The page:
Exercise extreme caution when crossing the Union Street Bridge with children.
That’s what Gowanus residents and activists warned at a recent community meeting, arguing that the 115-year-old overpass spanning the Gowanus Canal poses a risk for small-bodied passersby who could fall into the fetid waters below.
“It’s a danger there for young children,” said Linda Mariano of the Gowanus Canal Community Advisory Group and Friends and Residents of Greater Gowanus. “There are gaps where the bridge opens and closes — large gaps at the edges. It’s dangerous.”
Joseph Alexiou, a journalist, historian and author of “Gowanus: Brooklyn’s Curious Canal,” agreed, saying people have been plunging into the waterway since it was first constructed and he doesn’t expect that to change.
“They have been [falling in] for hundreds of years,” Alexiou said. “And they will.”
The aging bridge, built between Bond and Nevins streets in 1905, is an operating drawbridge that cost roughly $85,000 to build.
The city’s Department of Transportation, which oversees all of the bridges spanning the canal, considered replacing the bridge with a fixed span in 2016, though critics questioned whether that would impede barges from traversing the federal Superfund site during its costly cleanup, which is finally set to begin in September.
At January’s advisory group meeting, representatives from the Environmental Protection Agency said any concern regarding the safety of the bridge falls on the shoulders of DOT. (The department did not respond to a request for comment.)
“We’re not overseeing the bridge,” said Brian Carr, assistant regional counsel at the EPA. “We’re trying to hold on to regulating the environment.”
“Somebody could fall into the environment there. That’s my point!” Mariano responded.
A brief history of Gowanus Canal swimmers, divers and jumpers.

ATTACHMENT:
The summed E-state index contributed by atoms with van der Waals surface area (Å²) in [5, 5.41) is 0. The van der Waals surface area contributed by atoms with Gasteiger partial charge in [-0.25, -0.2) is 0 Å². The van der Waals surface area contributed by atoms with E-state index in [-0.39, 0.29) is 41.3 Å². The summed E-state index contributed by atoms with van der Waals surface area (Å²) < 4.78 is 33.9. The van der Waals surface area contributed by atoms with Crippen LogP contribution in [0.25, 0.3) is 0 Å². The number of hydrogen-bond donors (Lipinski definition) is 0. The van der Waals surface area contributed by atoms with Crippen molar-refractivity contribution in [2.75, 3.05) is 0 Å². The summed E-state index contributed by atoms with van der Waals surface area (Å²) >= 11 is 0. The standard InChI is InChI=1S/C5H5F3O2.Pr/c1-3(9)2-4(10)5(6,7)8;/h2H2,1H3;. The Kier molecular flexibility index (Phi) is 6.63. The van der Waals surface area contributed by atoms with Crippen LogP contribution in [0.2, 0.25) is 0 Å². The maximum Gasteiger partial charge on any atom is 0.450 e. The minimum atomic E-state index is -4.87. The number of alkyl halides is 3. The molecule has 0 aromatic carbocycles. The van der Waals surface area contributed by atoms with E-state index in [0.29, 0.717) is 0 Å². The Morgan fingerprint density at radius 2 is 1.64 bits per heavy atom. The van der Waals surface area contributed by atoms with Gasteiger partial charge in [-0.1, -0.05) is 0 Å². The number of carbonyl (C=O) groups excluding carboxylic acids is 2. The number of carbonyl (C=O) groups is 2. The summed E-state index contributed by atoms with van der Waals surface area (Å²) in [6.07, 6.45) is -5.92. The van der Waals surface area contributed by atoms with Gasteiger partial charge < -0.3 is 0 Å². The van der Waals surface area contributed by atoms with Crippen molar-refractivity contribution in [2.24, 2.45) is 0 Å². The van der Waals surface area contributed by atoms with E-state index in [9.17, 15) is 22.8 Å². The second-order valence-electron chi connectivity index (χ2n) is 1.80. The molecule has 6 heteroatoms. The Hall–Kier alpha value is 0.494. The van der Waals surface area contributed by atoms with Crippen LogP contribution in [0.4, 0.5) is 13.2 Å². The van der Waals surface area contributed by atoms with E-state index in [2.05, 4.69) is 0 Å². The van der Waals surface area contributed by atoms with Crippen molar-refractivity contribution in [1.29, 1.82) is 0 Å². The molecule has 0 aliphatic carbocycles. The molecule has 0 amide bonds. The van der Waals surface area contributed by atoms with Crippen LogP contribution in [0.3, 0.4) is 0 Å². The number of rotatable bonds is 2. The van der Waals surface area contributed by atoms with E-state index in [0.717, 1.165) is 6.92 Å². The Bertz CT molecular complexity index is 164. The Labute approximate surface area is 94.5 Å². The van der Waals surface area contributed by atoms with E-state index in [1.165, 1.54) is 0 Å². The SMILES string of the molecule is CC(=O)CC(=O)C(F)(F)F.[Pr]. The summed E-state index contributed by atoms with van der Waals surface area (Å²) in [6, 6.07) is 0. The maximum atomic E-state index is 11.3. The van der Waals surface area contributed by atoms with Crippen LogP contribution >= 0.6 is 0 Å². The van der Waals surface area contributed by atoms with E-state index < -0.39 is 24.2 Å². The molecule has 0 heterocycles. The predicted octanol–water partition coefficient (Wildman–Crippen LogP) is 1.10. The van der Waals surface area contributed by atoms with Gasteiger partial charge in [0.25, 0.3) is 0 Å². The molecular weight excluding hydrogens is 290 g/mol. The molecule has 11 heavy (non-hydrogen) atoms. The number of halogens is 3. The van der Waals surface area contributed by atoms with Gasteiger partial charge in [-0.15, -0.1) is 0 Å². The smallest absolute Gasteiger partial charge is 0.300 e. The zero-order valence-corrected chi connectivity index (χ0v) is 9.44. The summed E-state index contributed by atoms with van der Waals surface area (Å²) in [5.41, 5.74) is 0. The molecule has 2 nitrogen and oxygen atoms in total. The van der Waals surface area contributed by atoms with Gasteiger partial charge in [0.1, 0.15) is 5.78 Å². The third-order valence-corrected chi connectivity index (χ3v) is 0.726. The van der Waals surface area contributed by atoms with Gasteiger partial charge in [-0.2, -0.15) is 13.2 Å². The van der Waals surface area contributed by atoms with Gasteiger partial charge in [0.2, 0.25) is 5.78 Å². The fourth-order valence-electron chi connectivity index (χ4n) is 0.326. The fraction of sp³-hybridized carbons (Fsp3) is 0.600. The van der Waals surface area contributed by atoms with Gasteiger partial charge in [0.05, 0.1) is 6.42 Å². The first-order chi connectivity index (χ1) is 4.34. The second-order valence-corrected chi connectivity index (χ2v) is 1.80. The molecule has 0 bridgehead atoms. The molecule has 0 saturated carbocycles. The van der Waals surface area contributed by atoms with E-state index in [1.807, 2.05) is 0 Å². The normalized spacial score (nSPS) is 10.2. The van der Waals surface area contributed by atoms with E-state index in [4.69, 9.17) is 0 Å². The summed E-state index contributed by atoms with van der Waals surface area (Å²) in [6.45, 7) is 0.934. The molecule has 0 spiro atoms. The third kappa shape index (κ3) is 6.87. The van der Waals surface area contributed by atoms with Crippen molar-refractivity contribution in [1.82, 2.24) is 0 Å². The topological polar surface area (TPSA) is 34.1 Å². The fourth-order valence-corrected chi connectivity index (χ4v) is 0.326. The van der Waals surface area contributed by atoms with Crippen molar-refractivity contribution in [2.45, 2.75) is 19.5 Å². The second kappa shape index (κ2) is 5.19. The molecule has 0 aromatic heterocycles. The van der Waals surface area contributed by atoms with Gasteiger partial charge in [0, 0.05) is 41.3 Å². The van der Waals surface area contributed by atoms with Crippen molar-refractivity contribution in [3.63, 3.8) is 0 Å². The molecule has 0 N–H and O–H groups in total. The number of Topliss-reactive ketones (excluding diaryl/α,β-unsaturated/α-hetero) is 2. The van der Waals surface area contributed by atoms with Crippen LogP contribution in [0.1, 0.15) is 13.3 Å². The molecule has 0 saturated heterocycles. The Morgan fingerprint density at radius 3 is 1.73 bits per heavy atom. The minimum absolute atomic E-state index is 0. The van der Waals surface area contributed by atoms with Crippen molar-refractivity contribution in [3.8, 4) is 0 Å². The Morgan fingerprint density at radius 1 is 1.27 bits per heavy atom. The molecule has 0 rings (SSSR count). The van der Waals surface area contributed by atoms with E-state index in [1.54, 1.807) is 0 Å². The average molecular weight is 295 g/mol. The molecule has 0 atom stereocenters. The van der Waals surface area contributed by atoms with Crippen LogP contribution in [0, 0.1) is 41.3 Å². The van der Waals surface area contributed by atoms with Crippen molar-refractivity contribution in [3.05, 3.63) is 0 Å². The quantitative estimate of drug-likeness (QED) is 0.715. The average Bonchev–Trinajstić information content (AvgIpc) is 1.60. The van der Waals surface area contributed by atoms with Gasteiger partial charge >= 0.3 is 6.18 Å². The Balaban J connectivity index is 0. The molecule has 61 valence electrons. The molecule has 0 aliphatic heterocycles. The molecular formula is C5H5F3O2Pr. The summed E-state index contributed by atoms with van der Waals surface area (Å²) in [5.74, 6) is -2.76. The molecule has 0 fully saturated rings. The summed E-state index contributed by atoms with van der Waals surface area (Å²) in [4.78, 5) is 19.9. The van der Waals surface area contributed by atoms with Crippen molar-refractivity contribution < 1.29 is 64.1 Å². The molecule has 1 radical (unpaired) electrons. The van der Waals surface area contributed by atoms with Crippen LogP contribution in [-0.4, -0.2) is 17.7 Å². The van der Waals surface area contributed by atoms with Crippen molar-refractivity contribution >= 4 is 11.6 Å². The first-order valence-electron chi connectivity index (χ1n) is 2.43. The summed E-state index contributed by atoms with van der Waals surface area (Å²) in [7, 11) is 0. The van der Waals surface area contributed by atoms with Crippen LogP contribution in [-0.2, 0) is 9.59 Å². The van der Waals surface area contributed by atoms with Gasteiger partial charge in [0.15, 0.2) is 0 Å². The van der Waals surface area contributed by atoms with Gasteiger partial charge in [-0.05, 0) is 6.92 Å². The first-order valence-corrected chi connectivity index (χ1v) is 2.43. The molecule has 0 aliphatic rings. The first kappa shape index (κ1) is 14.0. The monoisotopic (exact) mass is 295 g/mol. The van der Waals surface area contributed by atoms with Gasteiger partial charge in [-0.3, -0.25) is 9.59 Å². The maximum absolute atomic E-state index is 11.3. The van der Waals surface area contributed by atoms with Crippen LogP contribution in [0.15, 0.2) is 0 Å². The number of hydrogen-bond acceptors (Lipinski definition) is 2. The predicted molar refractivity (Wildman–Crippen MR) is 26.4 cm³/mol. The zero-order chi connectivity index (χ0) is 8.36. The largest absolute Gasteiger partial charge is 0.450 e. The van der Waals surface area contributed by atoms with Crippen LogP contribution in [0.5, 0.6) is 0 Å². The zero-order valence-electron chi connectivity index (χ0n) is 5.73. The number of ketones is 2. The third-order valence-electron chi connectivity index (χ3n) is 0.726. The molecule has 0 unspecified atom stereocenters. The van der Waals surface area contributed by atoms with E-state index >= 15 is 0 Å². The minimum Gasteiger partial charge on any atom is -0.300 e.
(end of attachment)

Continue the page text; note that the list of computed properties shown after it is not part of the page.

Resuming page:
Residents’ concerns are not without merit. Reports of people entering the canal by one means or another are nothing new.
Ever since the waterway opened in 1869, there have been numerous incidents of people falling, jumping and swimming in the toxic waters. Some entered by choice, others perilously jumped in hopes of ending their lives, while others fell in by accident.
Below are a number of instances from the Brooklyn Eagle archives of people entering the canal, which at one time or another, was found to contain typhoid, cholera, tuberculosis and gonorrhea. It was even nicknamed “Lavender Lake” for its concoction of colors that resembled Pepto-Bismol.
On May 22, 1876, the Eagle reported on someone who did not actually swim in the canal, though he was in such rough shape, it appeared as though he had.
“Joseph Irwin, of Harlem, was before Justice Riley this morning, for being found asleep in a hallway on Kent avenue last night. His wretchedness was so extreme, so preposterous, that the Judge gave him more than ordinary attention,” the Eagle reported. “He looked as if he had waded through the Gowanus Canal, fell of a flying trapeze, been knocked down by a horse car and then stepped in a load of saw dust.”
(Given his north Brooklyn location, Newtown Creek may have been a more fitting comparison.)
On Aug. 18, 1889, a George Thilbrick, 35, fell overboard a vessel and drowned in the toxic waterway.
On March 7, 1906, Fred Kreuger, 14, fell from the railing of the Third Street Bridge. He sustained “shock and possible injuries,” but was safely rescued.
On May 3, 1944, a three-year-old boy drowned after he fell off the Ninth Street Bridge while playing with his two older brothers.
On July 2, 1946, the Eagle reported, “The first day of the summer vacation brought death to John Minello, 10, of 625 Carroll St. John, a St. Agnes Parochial school pupil, was drowned when he fell into the Gowanus Canal from a makeshift raft he and a friend, Angelo Zagamilo, 9, of 263 Carroll St., found floating near the foot of President Street.”
On Feb. 21, 1951, the Eagle reported that “the organized virtues of the playground soon palled” for some neighborhood boys who “wandered to the waterfront, crawling under a fence to get into the asphalt yard of the Brooklyn Bureau of Highways at Hamilton Avenue and the foot of 13th Street. Dennis, boy-like, walked out on the stringpiece to show Mary how well he could balance and fell into the canal seven feet below.” The boy’s body was later found in the canal.
On May 24, 1953, a six-year-old boy from the Gowanus housing project fell in and drowned while playing with other boys.
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